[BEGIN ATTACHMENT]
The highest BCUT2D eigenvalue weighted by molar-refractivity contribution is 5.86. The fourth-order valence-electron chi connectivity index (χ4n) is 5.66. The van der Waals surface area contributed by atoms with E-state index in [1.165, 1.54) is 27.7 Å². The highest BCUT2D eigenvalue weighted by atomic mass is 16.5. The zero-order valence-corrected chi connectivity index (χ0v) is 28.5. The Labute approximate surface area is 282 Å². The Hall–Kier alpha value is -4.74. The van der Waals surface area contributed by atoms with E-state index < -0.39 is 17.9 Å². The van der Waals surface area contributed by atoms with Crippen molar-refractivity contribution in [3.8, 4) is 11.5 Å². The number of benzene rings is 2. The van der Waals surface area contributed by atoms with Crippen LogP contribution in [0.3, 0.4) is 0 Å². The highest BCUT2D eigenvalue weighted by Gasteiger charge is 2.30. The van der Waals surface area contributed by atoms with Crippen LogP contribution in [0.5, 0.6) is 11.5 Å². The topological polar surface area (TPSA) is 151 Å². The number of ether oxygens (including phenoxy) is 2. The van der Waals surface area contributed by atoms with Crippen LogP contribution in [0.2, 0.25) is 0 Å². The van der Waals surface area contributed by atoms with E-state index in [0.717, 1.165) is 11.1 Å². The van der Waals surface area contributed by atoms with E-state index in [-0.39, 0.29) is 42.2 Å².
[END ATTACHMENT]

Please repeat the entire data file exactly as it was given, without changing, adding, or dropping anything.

The highest BCUT2D eigenvalue weighted by molar-refractivity contribution is 5.86. The fourth-order valence-electron chi connectivity index (χ4n) is 5.66. The van der Waals surface area contributed by atoms with E-state index in [1.165, 1.54) is 27.7 Å². The highest BCUT2D eigenvalue weighted by atomic mass is 16.5. The zero-order valence-corrected chi connectivity index (χ0v) is 28.5. The Labute approximate surface area is 282 Å². The Hall–Kier alpha value is -4.74. The van der Waals surface area contributed by atoms with E-state index < -0.39 is 17.9 Å². The van der Waals surface area contributed by atoms with Crippen molar-refractivity contribution in [3.8, 4) is 11.5 Å². The number of benzene rings is 2. The van der Waals surface area contributed by atoms with Crippen LogP contribution in [0.3, 0.4) is 0 Å². The highest BCUT2D eigenvalue weighted by Gasteiger charge is 2.30. The van der Waals surface area contributed by atoms with Crippen LogP contribution in [0.5, 0.6) is 11.5 Å². The topological polar surface area (TPSA) is 151 Å². The number of ether oxygens (including phenoxy) is 2. The van der Waals surface area contributed by atoms with Crippen LogP contribution in [0.2, 0.25) is 0 Å². The van der Waals surface area contributed by atoms with E-state index in [0.717, 1.165) is 11.1 Å². The van der Waals surface area contributed by atoms with E-state index in [-0.39, 0.29) is 42.2 Å².